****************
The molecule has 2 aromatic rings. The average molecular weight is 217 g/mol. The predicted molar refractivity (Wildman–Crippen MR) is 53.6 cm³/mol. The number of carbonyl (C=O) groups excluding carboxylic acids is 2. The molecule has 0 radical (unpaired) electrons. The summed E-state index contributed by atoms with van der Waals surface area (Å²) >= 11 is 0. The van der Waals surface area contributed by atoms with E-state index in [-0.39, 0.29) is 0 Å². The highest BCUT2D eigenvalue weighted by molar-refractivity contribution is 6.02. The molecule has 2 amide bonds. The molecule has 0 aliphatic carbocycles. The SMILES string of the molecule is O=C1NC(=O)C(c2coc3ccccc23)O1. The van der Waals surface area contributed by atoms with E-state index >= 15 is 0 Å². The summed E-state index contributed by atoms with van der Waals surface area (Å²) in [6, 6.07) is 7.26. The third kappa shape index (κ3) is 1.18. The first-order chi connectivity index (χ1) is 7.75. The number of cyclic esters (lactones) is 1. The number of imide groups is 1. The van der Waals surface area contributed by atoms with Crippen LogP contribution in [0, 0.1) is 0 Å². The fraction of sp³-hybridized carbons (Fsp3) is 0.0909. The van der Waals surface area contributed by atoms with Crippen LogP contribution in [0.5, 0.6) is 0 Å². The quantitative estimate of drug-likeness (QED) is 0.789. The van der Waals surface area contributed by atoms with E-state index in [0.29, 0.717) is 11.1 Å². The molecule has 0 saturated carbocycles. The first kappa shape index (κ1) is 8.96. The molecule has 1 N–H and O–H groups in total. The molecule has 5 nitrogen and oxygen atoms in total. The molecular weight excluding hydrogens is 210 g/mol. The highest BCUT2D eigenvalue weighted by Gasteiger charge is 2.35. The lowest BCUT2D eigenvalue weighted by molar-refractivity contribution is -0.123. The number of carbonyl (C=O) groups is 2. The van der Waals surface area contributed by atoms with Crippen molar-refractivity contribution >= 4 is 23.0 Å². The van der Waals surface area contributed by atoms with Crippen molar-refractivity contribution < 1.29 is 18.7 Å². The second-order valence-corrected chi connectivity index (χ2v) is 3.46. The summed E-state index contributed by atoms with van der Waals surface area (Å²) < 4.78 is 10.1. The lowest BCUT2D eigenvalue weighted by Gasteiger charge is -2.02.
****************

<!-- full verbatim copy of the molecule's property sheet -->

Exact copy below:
The molecule has 2 aromatic rings. The average molecular weight is 217 g/mol. The predicted molar refractivity (Wildman–Crippen MR) is 53.6 cm³/mol. The number of carbonyl (C=O) groups excluding carboxylic acids is 2. The molecule has 0 radical (unpaired) electrons. The summed E-state index contributed by atoms with van der Waals surface area (Å²) >= 11 is 0. The van der Waals surface area contributed by atoms with E-state index in [-0.39, 0.29) is 0 Å². The highest BCUT2D eigenvalue weighted by molar-refractivity contribution is 6.02. The molecule has 2 amide bonds. The molecule has 0 aliphatic carbocycles. The SMILES string of the molecule is O=C1NC(=O)C(c2coc3ccccc23)O1. The van der Waals surface area contributed by atoms with E-state index >= 15 is 0 Å². The summed E-state index contributed by atoms with van der Waals surface area (Å²) in [6, 6.07) is 7.26. The third kappa shape index (κ3) is 1.18. The first-order chi connectivity index (χ1) is 7.75. The number of cyclic esters (lactones) is 1. The number of imide groups is 1. The van der Waals surface area contributed by atoms with Crippen LogP contribution in [0, 0.1) is 0 Å². The fraction of sp³-hybridized carbons (Fsp3) is 0.0909. The van der Waals surface area contributed by atoms with Crippen LogP contribution in [0.5, 0.6) is 0 Å². The quantitative estimate of drug-likeness (QED) is 0.789. The van der Waals surface area contributed by atoms with E-state index in [0.29, 0.717) is 11.1 Å². The molecule has 0 saturated carbocycles. The first kappa shape index (κ1) is 8.96. The molecule has 1 N–H and O–H groups in total. The molecule has 5 nitrogen and oxygen atoms in total. The molecular weight excluding hydrogens is 210 g/mol. The highest BCUT2D eigenvalue weighted by Gasteiger charge is 2.35. The lowest BCUT2D eigenvalue weighted by molar-refractivity contribution is -0.123. The number of carbonyl (C=O) groups is 2. The van der Waals surface area contributed by atoms with Crippen molar-refractivity contribution >= 4 is 23.0 Å². The van der Waals surface area contributed by atoms with Crippen molar-refractivity contribution < 1.29 is 18.7 Å². The second-order valence-corrected chi connectivity index (χ2v) is 3.46. The summed E-state index contributed by atoms with van der Waals surface area (Å²) < 4.78 is 10.1. The lowest BCUT2D eigenvalue weighted by Gasteiger charge is -2.02.